Merit briefs were filed with the Ohio Supreme Court in the Buckeye Wind case. Union Neighbors United filed an appeal of the Ohio Power Siting Board’s extension of the certificate approving Phase I of the project. UNU asserted that extensions require filing an amendment to the original certificate. In this and seemingly every other case, the OPSB approved the extension by a motion. This enabled EverPower to avoid a hearing and avoid the requirement that the new setback requirements measuring from property lines could be avoided. Last week both the OPSB and EverPower filed their briefs on the matter with the court.
In Washington, the federal District Court heard arguments in UNU’s case against the Department of the Interior and US Fish and Wildlife Service for failing to properly consider alternative means by which to protect against killing bats. The case made headlines in the media because two of the three judges on the panel are possible Obama nominees to the US Supreme Court to fill the vacancy left by the death of Justice Scalia. The questioning by the judges appeared to indicate that they might be sympathetic with UNU’s arguments. The headline of the news story was “Possible Supreme Court pick slams Obama admin over bats”. With all the uproar over mosquitos that carry the Zika virus, perhaps saving bats is becoming more important.
US Fish and Wildlife got more backlash over its plans to give wind developers 30 year permits to kill threatened and endangered species. Previously, permits were issued for five years but USFWS extended that period to 30 years and a federal judge rejected it. USFWS has gone back to the drawing board to develop new rules for these permits….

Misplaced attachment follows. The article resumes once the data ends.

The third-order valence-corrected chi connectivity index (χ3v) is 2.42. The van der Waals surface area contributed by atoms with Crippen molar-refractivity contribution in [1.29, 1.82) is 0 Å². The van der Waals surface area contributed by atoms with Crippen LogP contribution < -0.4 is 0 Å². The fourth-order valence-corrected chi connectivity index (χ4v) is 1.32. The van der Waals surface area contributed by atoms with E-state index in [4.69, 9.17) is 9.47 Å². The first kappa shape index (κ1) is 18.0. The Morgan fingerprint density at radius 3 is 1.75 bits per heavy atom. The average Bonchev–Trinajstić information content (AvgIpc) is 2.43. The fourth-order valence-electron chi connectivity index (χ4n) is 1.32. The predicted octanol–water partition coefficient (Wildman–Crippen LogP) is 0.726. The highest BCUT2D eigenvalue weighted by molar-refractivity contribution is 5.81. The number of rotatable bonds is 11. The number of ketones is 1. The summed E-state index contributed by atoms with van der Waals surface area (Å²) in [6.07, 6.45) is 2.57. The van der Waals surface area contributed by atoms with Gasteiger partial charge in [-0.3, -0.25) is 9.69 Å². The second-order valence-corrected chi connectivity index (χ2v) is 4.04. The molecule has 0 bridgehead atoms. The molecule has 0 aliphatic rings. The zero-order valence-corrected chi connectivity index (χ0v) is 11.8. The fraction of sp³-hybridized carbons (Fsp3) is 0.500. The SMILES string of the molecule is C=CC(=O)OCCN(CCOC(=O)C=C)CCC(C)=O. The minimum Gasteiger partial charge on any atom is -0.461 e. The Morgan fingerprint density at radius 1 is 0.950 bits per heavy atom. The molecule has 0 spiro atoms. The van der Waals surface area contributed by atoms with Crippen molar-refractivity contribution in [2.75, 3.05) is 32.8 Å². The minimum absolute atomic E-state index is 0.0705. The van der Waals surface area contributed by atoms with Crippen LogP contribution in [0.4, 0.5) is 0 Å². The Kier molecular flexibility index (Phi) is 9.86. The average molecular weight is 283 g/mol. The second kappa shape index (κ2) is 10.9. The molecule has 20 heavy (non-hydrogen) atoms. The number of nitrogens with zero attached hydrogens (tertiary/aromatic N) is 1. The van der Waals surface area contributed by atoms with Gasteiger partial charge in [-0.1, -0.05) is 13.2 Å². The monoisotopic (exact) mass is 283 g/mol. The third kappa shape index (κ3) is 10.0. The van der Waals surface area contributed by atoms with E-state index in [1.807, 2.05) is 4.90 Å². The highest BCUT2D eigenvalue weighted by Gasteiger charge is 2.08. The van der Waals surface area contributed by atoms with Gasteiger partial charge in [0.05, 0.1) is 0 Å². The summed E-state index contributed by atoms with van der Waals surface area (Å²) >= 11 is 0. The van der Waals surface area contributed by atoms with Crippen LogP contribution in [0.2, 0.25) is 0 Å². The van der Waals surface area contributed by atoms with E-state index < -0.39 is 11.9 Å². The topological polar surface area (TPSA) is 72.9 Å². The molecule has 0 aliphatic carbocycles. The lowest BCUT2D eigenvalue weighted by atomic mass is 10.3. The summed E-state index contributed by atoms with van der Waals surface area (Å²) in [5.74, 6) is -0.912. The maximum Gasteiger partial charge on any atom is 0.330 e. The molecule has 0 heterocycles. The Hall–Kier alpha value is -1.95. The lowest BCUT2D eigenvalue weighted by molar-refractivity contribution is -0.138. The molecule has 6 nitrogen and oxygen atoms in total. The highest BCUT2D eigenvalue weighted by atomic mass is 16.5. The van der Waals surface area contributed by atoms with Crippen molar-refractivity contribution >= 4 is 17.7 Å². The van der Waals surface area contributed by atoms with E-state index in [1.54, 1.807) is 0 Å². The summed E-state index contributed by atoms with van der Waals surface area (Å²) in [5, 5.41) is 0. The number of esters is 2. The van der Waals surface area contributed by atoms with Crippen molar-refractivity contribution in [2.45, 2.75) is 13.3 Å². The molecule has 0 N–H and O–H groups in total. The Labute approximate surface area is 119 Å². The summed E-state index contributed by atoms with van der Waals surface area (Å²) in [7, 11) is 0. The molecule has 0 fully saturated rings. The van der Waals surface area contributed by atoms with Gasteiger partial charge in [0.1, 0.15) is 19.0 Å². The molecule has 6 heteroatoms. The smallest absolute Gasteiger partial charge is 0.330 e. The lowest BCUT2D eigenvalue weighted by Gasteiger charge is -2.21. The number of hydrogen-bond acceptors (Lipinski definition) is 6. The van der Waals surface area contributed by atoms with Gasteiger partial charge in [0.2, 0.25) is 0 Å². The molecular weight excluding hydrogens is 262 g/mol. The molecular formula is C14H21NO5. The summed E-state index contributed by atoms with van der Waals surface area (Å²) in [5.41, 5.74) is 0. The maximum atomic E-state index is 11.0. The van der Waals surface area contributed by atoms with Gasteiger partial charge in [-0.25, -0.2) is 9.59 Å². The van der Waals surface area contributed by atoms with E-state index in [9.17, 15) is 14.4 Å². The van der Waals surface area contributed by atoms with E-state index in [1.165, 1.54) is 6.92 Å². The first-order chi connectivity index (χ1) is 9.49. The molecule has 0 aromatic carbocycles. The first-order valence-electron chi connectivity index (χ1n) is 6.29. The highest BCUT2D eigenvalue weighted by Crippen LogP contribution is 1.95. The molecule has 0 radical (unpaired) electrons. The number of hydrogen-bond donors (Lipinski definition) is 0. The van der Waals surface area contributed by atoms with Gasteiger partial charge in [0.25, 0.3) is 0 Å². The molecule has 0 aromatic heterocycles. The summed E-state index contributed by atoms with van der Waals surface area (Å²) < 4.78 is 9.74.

Federal appeals court Judge Patricia Millett, whose name has been floated as a potential Supreme Court nominee, grilled an Obama administration attorney today over protections for endangered bats.
Millett, an Obama appointee to the U.S. Court of Appeals for the District of Columbia Circuit, criticized the Fish and Wildlife Service’s consideration of ways to minimize killing or harming the endangered Indiana bat species when the agency issued permits to an Ohio wind project.
The nonprofit group Union Neighbors United is challenging the agency’s permit authorizing the project to incidentally kill or harm about 5.2 Indiana bats per year, and no more than 26 Indiana bats over any five-year period or 130 Indiana bats over 25 years. FWS granted Buckeye Wind LLC’s application to build 100 turbines in Ohio, but Union Neighbors United says FWS failed to appropriately consider alternative ways to minimize adverse impacts to bats.
The wind project has been stalled amid challenges.
A lower court last year dismissed Union Neighbors United’s claims, finding that the FWS permit had been issued legally, prompting the group’s appeal to the D.C. Circuit.
Millett today questioned FWS’s methods, pressing the Justice Department lawyer representing FWS in oral arguments to explain whether the agency had in fact considered a “reasonable range” of alternatives to minimize the impact on the endangered bats…
If FWS saw one extreme option as too expensive, “doesn’t that mean you maybe need to throw in another option?” she asked….